24 May 2004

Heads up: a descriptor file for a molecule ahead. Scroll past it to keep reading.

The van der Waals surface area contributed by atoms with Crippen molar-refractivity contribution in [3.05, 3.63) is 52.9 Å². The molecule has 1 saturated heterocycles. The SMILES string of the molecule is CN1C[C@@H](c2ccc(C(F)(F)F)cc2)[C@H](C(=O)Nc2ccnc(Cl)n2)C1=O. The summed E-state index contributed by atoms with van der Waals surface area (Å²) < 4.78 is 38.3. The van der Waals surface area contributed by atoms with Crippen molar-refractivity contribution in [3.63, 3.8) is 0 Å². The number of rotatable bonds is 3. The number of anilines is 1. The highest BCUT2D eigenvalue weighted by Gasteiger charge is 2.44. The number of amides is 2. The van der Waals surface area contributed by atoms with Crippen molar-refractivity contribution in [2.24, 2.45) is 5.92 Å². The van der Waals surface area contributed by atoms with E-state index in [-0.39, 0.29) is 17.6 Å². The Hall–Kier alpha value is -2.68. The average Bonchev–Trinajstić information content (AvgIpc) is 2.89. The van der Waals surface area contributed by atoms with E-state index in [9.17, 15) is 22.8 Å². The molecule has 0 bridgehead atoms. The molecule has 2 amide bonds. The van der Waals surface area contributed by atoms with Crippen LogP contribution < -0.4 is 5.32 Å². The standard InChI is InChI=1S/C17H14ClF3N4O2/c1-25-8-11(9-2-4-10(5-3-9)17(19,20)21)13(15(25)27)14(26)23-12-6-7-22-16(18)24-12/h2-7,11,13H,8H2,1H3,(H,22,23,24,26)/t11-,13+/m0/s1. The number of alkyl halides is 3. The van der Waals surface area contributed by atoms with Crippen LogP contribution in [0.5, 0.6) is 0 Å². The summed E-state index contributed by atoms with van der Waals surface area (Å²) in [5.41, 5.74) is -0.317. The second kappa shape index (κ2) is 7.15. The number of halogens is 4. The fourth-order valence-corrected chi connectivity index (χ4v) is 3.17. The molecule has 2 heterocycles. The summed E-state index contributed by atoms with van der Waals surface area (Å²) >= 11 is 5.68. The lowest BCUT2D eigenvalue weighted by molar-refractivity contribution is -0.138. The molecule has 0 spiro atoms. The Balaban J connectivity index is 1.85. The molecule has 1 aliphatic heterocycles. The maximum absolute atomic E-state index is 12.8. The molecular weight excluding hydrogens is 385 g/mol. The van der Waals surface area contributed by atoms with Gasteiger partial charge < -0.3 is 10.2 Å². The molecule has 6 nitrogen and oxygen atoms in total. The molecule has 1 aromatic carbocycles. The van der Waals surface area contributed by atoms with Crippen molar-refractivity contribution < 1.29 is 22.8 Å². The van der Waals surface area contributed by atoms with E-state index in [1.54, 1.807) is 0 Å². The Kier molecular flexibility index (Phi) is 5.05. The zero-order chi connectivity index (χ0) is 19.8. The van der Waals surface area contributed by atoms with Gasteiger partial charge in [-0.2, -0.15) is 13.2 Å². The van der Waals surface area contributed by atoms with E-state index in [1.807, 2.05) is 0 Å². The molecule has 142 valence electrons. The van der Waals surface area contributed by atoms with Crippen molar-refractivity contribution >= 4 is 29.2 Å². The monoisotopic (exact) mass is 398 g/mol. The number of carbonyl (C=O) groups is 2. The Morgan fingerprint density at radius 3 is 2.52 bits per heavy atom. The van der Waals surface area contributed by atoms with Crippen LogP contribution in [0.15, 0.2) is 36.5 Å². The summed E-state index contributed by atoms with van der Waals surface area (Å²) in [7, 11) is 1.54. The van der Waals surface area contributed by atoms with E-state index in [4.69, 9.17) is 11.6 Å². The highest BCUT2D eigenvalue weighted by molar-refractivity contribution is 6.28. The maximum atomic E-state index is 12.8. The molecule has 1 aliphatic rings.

Background: Gene polymorphisms in angiotensin-converting enzyme (ACE), angiotensinogen (AGT) and angiotensin II type 1 receptor (ATR) had been associated with IgA nephropathy (IgAN) and its progression. Several studies on Caucasian and Japanese had reported contradicting results. We determined these polymorphisms in 118 Chinese patients with IgAN and 94 healthy Chinese to assess their clinical impact. Methods: Genotyping was performed with DNA from peripheral leukocytes, PCR amplification of the polymorphic sequence, restriction enzymes digestion, separation and identification of DNA fragments. Clinical data at renal biopsy and final status on renal function were determined from patients’ records. Results: Among controls, genotype distributions were in Hardy-Weinberg equilibrium. Comparing all IgAN patients with controls, AGT and ATR genotype distributions were similar whereas there was significant increase in the ACE DD genotype (p < 0.05). Comparing patients with end-stage renal failure (IgAN-ESRF) and without (IgAN-nonESRF), there was no difference in any of the three gene polymorphisms. But in contrast, there were significant differences in higher male prevalence (p < 0.05), increased serum creatinine at presentation (p < 0.05), more sclerosis (p < 0.01) and higher tubulointerstitial lesion score (p < 0.001) in the IgAN-ESRF group. Conclusion: Among the ACE, AGT and ATR gene polymorphisms, only the DD genotype may predispose the individual to IgAN in our Chinese population. In contrast to clinical and histological risk factors, these genetic variations showed no impact on disease progression to ESRF. It is unlikely that genotyping more patients will prove these genes useful. Nevertheless, preclinically determined genetic markers are very useful as risk factors for disease occurrence and as prognostic indices for disease progression. Therefore, continuing efforts should be made to look at other genes to find those with significance.